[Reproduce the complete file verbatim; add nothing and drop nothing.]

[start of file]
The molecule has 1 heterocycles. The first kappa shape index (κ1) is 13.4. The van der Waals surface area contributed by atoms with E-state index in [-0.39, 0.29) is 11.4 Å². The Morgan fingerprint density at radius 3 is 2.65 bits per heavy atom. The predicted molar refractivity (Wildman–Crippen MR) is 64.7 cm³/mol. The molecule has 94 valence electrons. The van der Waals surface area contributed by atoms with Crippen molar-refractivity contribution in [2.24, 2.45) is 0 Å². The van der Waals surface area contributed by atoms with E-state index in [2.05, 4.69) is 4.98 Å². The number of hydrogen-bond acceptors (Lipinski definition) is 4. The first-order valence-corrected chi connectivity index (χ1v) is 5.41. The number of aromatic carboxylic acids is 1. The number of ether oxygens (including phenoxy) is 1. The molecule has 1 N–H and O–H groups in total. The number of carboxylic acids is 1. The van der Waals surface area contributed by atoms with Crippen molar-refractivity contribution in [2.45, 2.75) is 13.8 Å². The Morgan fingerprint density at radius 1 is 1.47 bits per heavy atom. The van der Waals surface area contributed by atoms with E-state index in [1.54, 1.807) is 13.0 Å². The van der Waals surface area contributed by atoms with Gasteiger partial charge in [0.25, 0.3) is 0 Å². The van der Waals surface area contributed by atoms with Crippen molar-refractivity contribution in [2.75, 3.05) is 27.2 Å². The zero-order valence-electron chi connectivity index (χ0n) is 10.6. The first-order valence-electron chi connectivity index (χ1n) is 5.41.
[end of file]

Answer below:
The molecule has 1 heterocycles. The first kappa shape index (κ1) is 13.4. The van der Waals surface area contributed by atoms with E-state index in [-0.39, 0.29) is 11.4 Å². The Morgan fingerprint density at radius 3 is 2.65 bits per heavy atom. The predicted molar refractivity (Wildman–Crippen MR) is 64.7 cm³/mol. The molecule has 94 valence electrons. The van der Waals surface area contributed by atoms with Crippen molar-refractivity contribution in [2.24, 2.45) is 0 Å². The van der Waals surface area contributed by atoms with E-state index in [2.05, 4.69) is 4.98 Å². The number of hydrogen-bond acceptors (Lipinski definition) is 4. The first-order valence-corrected chi connectivity index (χ1v) is 5.41. The number of aromatic carboxylic acids is 1. The number of ether oxygens (including phenoxy) is 1. The molecule has 1 N–H and O–H groups in total. The number of carboxylic acids is 1. The van der Waals surface area contributed by atoms with Crippen molar-refractivity contribution in [2.45, 2.75) is 13.8 Å². The Morgan fingerprint density at radius 1 is 1.47 bits per heavy atom. The van der Waals surface area contributed by atoms with E-state index in [1.54, 1.807) is 13.0 Å². The van der Waals surface area contributed by atoms with Gasteiger partial charge in [0.25, 0.3) is 0 Å². The van der Waals surface area contributed by atoms with Crippen molar-refractivity contribution in [2.75, 3.05) is 27.2 Å². The zero-order valence-electron chi connectivity index (χ0n) is 10.6. The first-order valence-electron chi connectivity index (χ1n) is 5.41.